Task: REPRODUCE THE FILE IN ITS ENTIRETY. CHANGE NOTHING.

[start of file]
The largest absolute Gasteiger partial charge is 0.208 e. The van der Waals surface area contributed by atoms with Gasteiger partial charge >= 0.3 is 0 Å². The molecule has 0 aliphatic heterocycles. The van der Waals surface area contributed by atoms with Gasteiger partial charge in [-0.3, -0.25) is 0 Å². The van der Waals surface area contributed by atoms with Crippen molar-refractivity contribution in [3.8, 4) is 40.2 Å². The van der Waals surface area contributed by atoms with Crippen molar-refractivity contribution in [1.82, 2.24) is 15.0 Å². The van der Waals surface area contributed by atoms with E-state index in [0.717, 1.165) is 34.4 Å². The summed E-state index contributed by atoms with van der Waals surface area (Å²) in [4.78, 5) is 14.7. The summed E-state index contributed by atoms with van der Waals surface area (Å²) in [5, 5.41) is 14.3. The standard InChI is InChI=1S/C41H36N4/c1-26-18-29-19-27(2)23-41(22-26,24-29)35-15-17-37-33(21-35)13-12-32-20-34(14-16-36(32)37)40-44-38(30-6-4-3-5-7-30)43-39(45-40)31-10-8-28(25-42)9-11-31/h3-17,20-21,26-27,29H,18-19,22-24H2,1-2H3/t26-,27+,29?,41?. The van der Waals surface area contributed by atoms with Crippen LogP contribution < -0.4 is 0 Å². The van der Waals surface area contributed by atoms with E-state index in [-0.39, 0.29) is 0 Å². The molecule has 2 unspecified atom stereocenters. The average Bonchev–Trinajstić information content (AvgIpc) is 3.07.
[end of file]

The largest absolute Gasteiger partial charge is 0.208 e. The van der Waals surface area contributed by atoms with Gasteiger partial charge >= 0.3 is 0 Å². The molecule has 0 aliphatic heterocycles. The van der Waals surface area contributed by atoms with Gasteiger partial charge in [-0.3, -0.25) is 0 Å². The van der Waals surface area contributed by atoms with Crippen molar-refractivity contribution in [3.8, 4) is 40.2 Å². The van der Waals surface area contributed by atoms with Crippen molar-refractivity contribution in [1.82, 2.24) is 15.0 Å². The van der Waals surface area contributed by atoms with E-state index in [0.717, 1.165) is 34.4 Å². The summed E-state index contributed by atoms with van der Waals surface area (Å²) in [4.78, 5) is 14.7. The summed E-state index contributed by atoms with van der Waals surface area (Å²) in [5, 5.41) is 14.3. The standard InChI is InChI=1S/C41H36N4/c1-26-18-29-19-27(2)23-41(22-26,24-29)35-15-17-37-33(21-35)13-12-32-20-34(14-16-36(32)37)40-44-38(30-6-4-3-5-7-30)43-39(45-40)31-10-8-28(25-42)9-11-31/h3-17,20-21,26-27,29H,18-19,22-24H2,1-2H3/t26-,27+,29?,41?. The van der Waals surface area contributed by atoms with Crippen LogP contribution < -0.4 is 0 Å². The van der Waals surface area contributed by atoms with E-state index in [-0.39, 0.29) is 0 Å². The molecule has 2 unspecified atom stereocenters. The average Bonchev–Trinajstić information content (AvgIpc) is 3.07.